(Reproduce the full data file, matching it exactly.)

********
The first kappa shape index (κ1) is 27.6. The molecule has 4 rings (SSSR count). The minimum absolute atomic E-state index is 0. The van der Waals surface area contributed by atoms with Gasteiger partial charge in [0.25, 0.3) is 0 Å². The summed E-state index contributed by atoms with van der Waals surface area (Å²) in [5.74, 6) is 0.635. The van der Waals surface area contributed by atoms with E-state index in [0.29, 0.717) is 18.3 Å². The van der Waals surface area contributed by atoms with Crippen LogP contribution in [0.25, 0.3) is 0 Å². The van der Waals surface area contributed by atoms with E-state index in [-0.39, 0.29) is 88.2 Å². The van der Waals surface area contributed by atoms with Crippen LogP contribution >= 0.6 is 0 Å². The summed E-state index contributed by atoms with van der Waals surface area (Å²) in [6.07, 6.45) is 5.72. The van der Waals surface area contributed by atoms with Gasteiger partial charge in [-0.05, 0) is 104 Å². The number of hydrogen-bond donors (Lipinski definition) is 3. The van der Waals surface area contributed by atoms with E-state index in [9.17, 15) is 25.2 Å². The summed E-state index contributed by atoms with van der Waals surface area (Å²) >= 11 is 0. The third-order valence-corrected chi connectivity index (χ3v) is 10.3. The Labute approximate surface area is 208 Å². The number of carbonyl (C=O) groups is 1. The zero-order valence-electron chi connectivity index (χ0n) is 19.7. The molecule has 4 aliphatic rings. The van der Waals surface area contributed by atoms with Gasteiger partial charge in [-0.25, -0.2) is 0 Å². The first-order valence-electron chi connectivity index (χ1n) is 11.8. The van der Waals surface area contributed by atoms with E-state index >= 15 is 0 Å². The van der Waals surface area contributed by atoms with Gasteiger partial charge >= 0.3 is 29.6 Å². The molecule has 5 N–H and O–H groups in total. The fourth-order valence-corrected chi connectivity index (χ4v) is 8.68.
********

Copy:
The first kappa shape index (κ1) is 27.6. The molecule has 4 rings (SSSR count). The minimum absolute atomic E-state index is 0. The van der Waals surface area contributed by atoms with Gasteiger partial charge in [0.25, 0.3) is 0 Å². The summed E-state index contributed by atoms with van der Waals surface area (Å²) in [5.74, 6) is 0.635. The van der Waals surface area contributed by atoms with E-state index in [0.29, 0.717) is 18.3 Å². The van der Waals surface area contributed by atoms with Crippen LogP contribution in [0.25, 0.3) is 0 Å². The van der Waals surface area contributed by atoms with E-state index in [-0.39, 0.29) is 88.2 Å². The van der Waals surface area contributed by atoms with Crippen LogP contribution >= 0.6 is 0 Å². The summed E-state index contributed by atoms with van der Waals surface area (Å²) in [6.07, 6.45) is 5.72. The van der Waals surface area contributed by atoms with Gasteiger partial charge in [-0.05, 0) is 104 Å². The number of hydrogen-bond donors (Lipinski definition) is 3. The van der Waals surface area contributed by atoms with E-state index in [9.17, 15) is 25.2 Å². The summed E-state index contributed by atoms with van der Waals surface area (Å²) >= 11 is 0. The third-order valence-corrected chi connectivity index (χ3v) is 10.3. The Labute approximate surface area is 208 Å². The number of carbonyl (C=O) groups is 1. The zero-order valence-electron chi connectivity index (χ0n) is 19.7. The molecule has 4 aliphatic rings. The van der Waals surface area contributed by atoms with Gasteiger partial charge in [-0.25, -0.2) is 0 Å². The first-order valence-electron chi connectivity index (χ1n) is 11.8. The van der Waals surface area contributed by atoms with E-state index >= 15 is 0 Å². The van der Waals surface area contributed by atoms with Gasteiger partial charge >= 0.3 is 29.6 Å². The molecule has 5 N–H and O–H groups in total. The fourth-order valence-corrected chi connectivity index (χ4v) is 8.68.